What’s with the flies on this island?  They’re not the hard to catch ones that get out of your way.  These pests are the in your face kind that materialize out of nowhere when you enter a room and just get in your face.  Well, mine anyway, France doesn’t seem to be bothered by them.  In the kitchen is the worst.  As soon as both my hands are occupied, they begin their maneuvers, first landing on the back of my head.  Then they cleverly land on my hands and begin the frontward assault bashing my forehead and nose and for the final volley, they go straight for the ears with a loud buzz never before deployed.  With fingers full of bread crumbs or batter and often wielding a very sharp long knife, I begin to flail, putting myself in far worse jeopardy than I could possibly come close to injuring one of them, especially since I always fail to put down the knife before the swatting begins.  They laugh at the old fashioned sticky strips I’ve hung in practically every room.  But they are getting slow.  I can bare hand them now and don’t even waste time crossing the room for the fly swatter.  That is, if I only had a free hand.  The ugly side of island life.

We’re sorry our last guests weren’t able to make it and hope they will reschedule for next weekend.  Lucia postponed as well so she will now arrive on Wednesday when Geof is expected from Chicago, and return with us to New York on the 8th.  We are ready for them though.  I’ve put the weather stripping on the bottom of the door where the rain came through on Wednesday drenching the inner porch, patched the hole in the bottom of the dingy, and mowed the grass.  I still can’t get over the feeling while I’m riding around on the sit down mower dodging the rocks, and look up every once in a while to see the immense expanse of sea in all directions from this perch 150 feet above sea level, while I’m inexplicably trying to tame the grass on this island paradise.  I do feel like the luckiest guy alive.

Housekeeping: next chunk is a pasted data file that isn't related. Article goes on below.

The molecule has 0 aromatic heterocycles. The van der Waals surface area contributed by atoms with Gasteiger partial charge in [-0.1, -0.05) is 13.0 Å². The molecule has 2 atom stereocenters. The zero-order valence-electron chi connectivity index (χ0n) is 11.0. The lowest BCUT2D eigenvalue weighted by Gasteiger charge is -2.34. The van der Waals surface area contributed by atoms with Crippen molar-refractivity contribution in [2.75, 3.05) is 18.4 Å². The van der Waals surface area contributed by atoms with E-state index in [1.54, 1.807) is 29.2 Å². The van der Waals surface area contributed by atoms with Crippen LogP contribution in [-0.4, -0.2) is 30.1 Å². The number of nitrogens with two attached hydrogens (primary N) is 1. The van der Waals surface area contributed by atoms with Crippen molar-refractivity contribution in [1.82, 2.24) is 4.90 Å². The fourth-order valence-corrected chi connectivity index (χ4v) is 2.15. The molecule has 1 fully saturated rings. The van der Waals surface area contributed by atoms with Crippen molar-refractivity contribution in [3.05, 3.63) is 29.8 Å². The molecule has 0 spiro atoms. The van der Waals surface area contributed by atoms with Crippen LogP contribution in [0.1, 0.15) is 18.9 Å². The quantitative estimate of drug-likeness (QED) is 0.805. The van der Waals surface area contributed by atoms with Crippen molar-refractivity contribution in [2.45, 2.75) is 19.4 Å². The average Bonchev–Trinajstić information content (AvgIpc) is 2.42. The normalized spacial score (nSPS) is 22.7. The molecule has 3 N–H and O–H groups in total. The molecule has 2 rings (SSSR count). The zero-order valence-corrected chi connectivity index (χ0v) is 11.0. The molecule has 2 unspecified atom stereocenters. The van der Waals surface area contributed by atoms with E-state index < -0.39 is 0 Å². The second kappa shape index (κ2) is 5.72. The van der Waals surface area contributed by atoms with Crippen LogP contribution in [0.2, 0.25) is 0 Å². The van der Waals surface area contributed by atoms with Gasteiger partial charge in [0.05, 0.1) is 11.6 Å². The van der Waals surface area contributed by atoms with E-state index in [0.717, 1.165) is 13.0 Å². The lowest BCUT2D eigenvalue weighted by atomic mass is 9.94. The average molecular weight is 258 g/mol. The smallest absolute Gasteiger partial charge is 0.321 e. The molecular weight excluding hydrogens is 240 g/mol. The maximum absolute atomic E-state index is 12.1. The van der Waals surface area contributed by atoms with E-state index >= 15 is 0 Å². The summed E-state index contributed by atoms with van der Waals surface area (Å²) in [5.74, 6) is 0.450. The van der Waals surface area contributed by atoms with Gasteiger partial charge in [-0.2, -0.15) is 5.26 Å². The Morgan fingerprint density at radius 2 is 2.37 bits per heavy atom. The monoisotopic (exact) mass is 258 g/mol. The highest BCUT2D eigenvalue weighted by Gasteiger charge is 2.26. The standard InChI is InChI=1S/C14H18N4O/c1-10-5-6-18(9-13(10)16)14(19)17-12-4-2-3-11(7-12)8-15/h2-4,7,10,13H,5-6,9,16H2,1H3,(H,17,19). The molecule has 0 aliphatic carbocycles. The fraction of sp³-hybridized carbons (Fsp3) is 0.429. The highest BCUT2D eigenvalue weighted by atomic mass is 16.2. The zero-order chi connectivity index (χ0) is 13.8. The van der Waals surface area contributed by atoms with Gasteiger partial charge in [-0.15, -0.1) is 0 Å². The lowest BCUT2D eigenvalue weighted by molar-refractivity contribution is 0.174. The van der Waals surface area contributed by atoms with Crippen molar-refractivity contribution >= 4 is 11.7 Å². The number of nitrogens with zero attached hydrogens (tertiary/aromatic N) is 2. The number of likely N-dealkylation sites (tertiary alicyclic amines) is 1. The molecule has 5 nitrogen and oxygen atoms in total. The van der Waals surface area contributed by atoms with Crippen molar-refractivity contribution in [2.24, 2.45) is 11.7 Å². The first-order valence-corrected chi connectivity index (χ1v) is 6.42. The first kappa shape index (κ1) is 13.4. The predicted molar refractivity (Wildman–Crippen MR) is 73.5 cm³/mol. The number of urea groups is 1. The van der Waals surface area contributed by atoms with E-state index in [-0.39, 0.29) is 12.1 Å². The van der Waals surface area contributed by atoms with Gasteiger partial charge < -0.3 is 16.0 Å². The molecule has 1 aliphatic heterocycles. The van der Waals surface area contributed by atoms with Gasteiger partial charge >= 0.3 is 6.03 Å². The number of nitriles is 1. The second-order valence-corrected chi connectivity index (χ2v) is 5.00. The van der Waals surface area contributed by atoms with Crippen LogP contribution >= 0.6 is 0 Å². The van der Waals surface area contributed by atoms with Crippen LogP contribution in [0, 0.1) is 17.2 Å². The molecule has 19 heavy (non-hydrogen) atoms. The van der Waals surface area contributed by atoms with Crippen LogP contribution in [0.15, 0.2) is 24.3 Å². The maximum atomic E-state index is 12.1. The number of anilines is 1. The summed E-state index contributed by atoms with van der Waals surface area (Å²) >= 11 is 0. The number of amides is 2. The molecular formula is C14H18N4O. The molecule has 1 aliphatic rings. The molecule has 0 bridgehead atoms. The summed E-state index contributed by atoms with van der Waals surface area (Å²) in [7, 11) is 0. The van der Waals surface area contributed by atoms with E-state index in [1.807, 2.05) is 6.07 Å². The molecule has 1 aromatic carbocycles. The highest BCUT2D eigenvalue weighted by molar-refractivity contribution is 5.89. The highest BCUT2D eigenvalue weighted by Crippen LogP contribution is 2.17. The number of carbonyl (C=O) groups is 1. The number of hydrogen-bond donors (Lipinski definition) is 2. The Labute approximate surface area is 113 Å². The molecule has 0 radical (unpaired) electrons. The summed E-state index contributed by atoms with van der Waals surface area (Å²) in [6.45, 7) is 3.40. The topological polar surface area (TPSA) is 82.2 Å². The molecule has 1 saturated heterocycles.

We failed to capture Ollie J for the hoped for transport to the mainland and a possible mend for his broken wing on Thursday.  France tried to throw her fleece jacket over him while he was practically eating out of her hand but he was too fast for her and she felt she may have lost his trust.  It seems to be back though.  We restocked the supply of dog food and haddock, which she is feeding him up high on the rock near the flagpole where he has taken to hiding out now that the wind has abated.  I hope he doesn’t get pecked off up there by a Great Black Back.  Next Wednesday is our last chance to bring him in.  Otherwise he’ll have to fend for himself, in which case we may have set him back by feeding him.  It’s hard to know what the right thing to do is when you choose to interfere with Mother Nature.

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1 Response to Nor’easter

  1. debbie says:

    Absolutely love the “Nor’easter on cobblestone” photo! Good luck Ollie J… what will be will be….